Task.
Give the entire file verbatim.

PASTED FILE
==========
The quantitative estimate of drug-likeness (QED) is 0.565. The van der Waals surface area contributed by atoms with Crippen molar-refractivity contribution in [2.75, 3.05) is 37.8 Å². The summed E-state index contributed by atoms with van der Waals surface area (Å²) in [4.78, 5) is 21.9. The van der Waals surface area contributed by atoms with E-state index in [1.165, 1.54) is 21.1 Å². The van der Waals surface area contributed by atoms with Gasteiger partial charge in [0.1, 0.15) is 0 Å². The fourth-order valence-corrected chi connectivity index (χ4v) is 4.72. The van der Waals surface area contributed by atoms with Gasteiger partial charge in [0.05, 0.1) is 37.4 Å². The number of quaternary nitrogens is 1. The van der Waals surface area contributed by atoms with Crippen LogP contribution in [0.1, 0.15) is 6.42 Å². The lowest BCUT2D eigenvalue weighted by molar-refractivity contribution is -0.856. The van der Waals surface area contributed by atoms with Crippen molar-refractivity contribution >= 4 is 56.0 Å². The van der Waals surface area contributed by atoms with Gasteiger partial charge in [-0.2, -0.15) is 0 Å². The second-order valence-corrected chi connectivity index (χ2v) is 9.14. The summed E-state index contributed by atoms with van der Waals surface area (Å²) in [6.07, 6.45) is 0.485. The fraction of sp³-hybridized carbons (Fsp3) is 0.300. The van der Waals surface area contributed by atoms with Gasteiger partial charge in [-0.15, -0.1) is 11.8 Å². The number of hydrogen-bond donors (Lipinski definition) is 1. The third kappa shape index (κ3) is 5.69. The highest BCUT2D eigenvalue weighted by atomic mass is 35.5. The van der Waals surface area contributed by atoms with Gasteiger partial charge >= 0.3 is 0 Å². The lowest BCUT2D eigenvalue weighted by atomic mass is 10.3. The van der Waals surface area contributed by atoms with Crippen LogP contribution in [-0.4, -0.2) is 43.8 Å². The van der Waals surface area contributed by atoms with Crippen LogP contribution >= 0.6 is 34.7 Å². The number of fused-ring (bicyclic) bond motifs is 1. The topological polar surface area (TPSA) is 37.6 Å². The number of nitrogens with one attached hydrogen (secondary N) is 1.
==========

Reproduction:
The quantitative estimate of drug-likeness (QED) is 0.565. The van der Waals surface area contributed by atoms with Crippen molar-refractivity contribution in [2.75, 3.05) is 37.8 Å². The summed E-state index contributed by atoms with van der Waals surface area (Å²) in [4.78, 5) is 21.9. The van der Waals surface area contributed by atoms with E-state index in [1.165, 1.54) is 21.1 Å². The van der Waals surface area contributed by atoms with Gasteiger partial charge in [0.1, 0.15) is 0 Å². The fourth-order valence-corrected chi connectivity index (χ4v) is 4.72. The van der Waals surface area contributed by atoms with Gasteiger partial charge in [0.05, 0.1) is 37.4 Å². The number of quaternary nitrogens is 1. The van der Waals surface area contributed by atoms with Crippen LogP contribution in [0.1, 0.15) is 6.42 Å². The lowest BCUT2D eigenvalue weighted by molar-refractivity contribution is -0.856. The van der Waals surface area contributed by atoms with Crippen molar-refractivity contribution >= 4 is 56.0 Å². The van der Waals surface area contributed by atoms with Gasteiger partial charge in [-0.2, -0.15) is 0 Å². The second-order valence-corrected chi connectivity index (χ2v) is 9.14. The summed E-state index contributed by atoms with van der Waals surface area (Å²) in [6.07, 6.45) is 0.485. The fraction of sp³-hybridized carbons (Fsp3) is 0.300. The van der Waals surface area contributed by atoms with Gasteiger partial charge in [-0.15, -0.1) is 11.8 Å². The number of hydrogen-bond donors (Lipinski definition) is 1. The third kappa shape index (κ3) is 5.69. The highest BCUT2D eigenvalue weighted by atomic mass is 35.5. The van der Waals surface area contributed by atoms with Gasteiger partial charge >= 0.3 is 0 Å². The lowest BCUT2D eigenvalue weighted by atomic mass is 10.3. The van der Waals surface area contributed by atoms with Crippen LogP contribution in [-0.4, -0.2) is 43.8 Å². The van der Waals surface area contributed by atoms with Crippen LogP contribution >= 0.6 is 34.7 Å². The number of fused-ring (bicyclic) bond motifs is 1. The topological polar surface area (TPSA) is 37.6 Å². The number of nitrogens with one attached hydrogen (secondary N) is 1.